He found a few instances where people grew saffron using aeroponics. Aeroponics is a way of growing plants without soil. Instead of planting them in the ground, the plants hang in the air, and their roots are misted with a nutrient-rich spray. 

“Aeroponics can help plants grow faster, use less water, and be more resistant to certain diseases compared to traditional soil-based methods. It’s like giving plants a shower of nutrients to help them thrive,” he says. 

With his heart set on growing saffron, he set on a journey of learning aeroponics from scratch. 

Making profits and teaching others 

Gaurav named his saffron farm after his mother.
Gaurav named his saffron farm after his mother. Picture credit: Gaurav Sabharwal

“I did the first thing that most people would do — go on the internet and read up about aeroponics. I found a bunch of people growing saffron using the technique, and I decided to contact them, reaching out for their help,” he says.

It was during the research that he found out the amount of money he would need to set up his farm lab.

“I did not have that kind of investment, so I sought help from the government. I got a loan of Rs 10 lakh and even got a rebate under PM Modi’s startup scheme,” he says.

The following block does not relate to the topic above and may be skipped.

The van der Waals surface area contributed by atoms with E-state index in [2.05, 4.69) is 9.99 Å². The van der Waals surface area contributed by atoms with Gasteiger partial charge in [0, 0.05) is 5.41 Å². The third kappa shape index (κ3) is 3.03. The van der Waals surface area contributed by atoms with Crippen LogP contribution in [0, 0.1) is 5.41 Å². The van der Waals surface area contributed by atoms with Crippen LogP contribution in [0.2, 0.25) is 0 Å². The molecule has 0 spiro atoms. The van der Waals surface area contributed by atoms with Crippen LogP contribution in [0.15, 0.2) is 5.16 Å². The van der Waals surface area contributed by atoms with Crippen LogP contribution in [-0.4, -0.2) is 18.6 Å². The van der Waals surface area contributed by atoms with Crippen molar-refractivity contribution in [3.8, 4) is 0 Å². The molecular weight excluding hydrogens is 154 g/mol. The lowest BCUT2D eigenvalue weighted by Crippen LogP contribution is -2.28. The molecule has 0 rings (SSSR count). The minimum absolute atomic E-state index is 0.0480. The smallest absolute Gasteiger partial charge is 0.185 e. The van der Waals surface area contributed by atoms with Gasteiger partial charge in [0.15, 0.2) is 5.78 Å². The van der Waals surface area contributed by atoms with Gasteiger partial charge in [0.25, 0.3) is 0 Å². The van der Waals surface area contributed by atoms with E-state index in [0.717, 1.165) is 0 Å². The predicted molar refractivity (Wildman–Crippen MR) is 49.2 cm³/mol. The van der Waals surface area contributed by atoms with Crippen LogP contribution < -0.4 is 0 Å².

With the right investment in hand, Gaurav was ready to try his hand at growing saffron in Solan.

“The greatest factor to consider was that the temperature needed to grow saffron was only in Kashmir in India. So I had to mimic that here in Solan. I used the lab whose temperature can be controlled,” he says.

“After mimicking the environment and planting the seeds, it was important for me to keep a close eye on the buds. I was not aware that they can catch fungus and was taken aback when my first crop did catch it,” he says. 

“I was able to get rid of it by drying the affected plants and separating them from the healthy ones,” he adds. 

After nearly 8 months of hard labour and planning, Gaurav was able to grow 500 grams of saffron in his aeroponics farm. 

“The produce, although not a lot, was a good sign. I was very tense because this was a leap of faith for me. Earlier, I had no intentions of doing anything and seeing those buds flower was a great feeling,” he says. 

Gaurav sold his first produce at a price of Rs 500 per gram.
Gaurav sold his first produce for Rs 500 per gram. Picture credit: Gaurav

Once ready with his produce, he was able to sell it at Rs 500 per gram. “The market rate was Rs 300 but those are not pure and are usually chemically grown. I had them tested and mine produce was sold for more than the market price,” he gleamingly shares. 

Speculating that his investment will soon get returns, Gaurav says, “The best thing about using this technique is that it does not require me to follow the seasons. This makes the produce available to you throughout the year.” 

The new technique was also very well received by the people around him. “A lot of people in my city have shown interest in learning how to use aeroponics. I have already taught it to five people and I get inquiries every day,” he says. 

Selling his produce under the name of Shoolini Saffron, he says, “I am planning to expand the production more and reach more customers.” 

If you wish to buy the saffron or learn how to use aeroponics, you can reach Gaurav at 98166 11119.

Edited by Padmashree Pande